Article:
"Network Security First-Step", Tom Thomas, 2004, 1-58720-099-6, U$29.95/C$42.95 %A Tom Thomas %C 800 East 96th Street, Indianapolis, IN 46240 %D 2004 %G 1-58720-099-6 %I Cisco Press %O U$29.95/C$42.95 email@example.com 800-382-3419 %O
The introduction defines the audience for this book very broadly: so broadly that it appears to try to be all things to all people, and simply, too! (Wireless security seems to be a major consideration.) The preface does specifically mention students and security professionals.
Chapter one is the usual "selling" section of the book: in this case promoting the idea that "hackers" are out there and trying to getcha. The material is only loosely organized, and seemingly more intent on proving that the author knows a bunch of "inside" information than on usefully informing the reader. (Thomas also tends to make thinly veiled attacks on Microsoft: many security experts are unhappy with some of Microsoft's decisions in regard to security, but snide references to "the richest man in the world" are unlikely to assist users in securing their systems.)
A couple of references for further study are mentioned: these are works that are more popular than accurate. Review questions are provided at the end: these are the all-too-standard simplistic reading checks. (Some of the answers provided don't actually answer the questions at all.) The review of security policies, in chapter two, is reasonable, but generic and terse. The bulk of the content comes in a sample set of functional security policies which touch on a few important topics, but will probably be of very limited use to most readers.
Supposedly an overview of security technologies, most of chapter three concentrates on defining different types of firewalls (and doesn't do a very good job with stateful inspection), with (for some odd reason) brief mentions of public key infrastructure and two centralized authentication systems. Chapter four lists a couple of cryptographic, a couple of tunneling, and the secure shell protocols. An introduction to the concept of firewalls, in chapter five, seems odd following the more detailed catalogue previously. In contradiction to the introduction's position, much of this content is complicated (not assisted by a lack of structure in the writing), and also becomes more specific to Cisco products, including pages of PIX configuration tables.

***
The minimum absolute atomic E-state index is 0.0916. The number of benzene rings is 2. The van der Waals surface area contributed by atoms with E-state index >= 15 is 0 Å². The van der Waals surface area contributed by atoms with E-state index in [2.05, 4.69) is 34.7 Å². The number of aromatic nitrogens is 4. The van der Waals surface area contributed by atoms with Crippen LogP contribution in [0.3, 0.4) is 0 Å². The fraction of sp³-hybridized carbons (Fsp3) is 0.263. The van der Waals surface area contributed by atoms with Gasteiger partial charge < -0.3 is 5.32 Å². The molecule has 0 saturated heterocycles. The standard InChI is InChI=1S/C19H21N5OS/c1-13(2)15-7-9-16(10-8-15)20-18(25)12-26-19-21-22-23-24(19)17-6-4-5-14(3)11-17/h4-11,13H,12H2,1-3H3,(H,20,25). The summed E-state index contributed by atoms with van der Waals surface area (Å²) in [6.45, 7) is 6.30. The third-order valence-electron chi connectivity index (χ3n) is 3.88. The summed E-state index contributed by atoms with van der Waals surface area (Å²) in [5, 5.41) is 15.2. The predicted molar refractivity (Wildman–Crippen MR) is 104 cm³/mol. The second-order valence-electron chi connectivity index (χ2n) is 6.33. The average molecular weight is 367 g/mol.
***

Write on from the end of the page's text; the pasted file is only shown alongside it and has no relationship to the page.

Routers would relate to packet filtering, one would think, but chapter six also contains content inspection and intrusion detection topics. (The material becomes even more focussed on Cisco, reprinting a twelve page secure IOS template.) Chapter seven, on virtual private networks, fails to stress the difference between tunnelling and encryption, does a very poor job of explaining IPSec (also seems to confuse the discrete log problem used by the Diffie- Hellman algorithm with the prime factoring used by RSA), and spends a large section at the end listing commands for configuring IPSec on Cisco products. The ordinary wireless security topics are in chapter eight. Chapter nine looks primarily at intrusion detection, and a little bit at honeypots. A list of attacks, more specific than those in chapter one, and some vulnerability scanning tools, are outlined in chapter ten.
In relation to the attempt to make the material simple, the author seems to assume that understanding equates with entertainment, and tries to provide humour. The attempts at witticisms are irrelevant and distracting. The student will find this text too facile, and of questionable accuracy in a number of places. The professional will find the work too disorganized to act as any kind of reference, and the content lacking in both analytical and implementation considerations.
copyright Robert M. Slade, 2005 BKNTSCFS.RVW 20051106
====================== (quote inserted randomly by Pegasus Mailer) firstname.lastname@example.org email@example.com firstname.lastname@example.org This is not a novel to be tossed aside lightly. It should be thrown with great force. - Dorothy Parker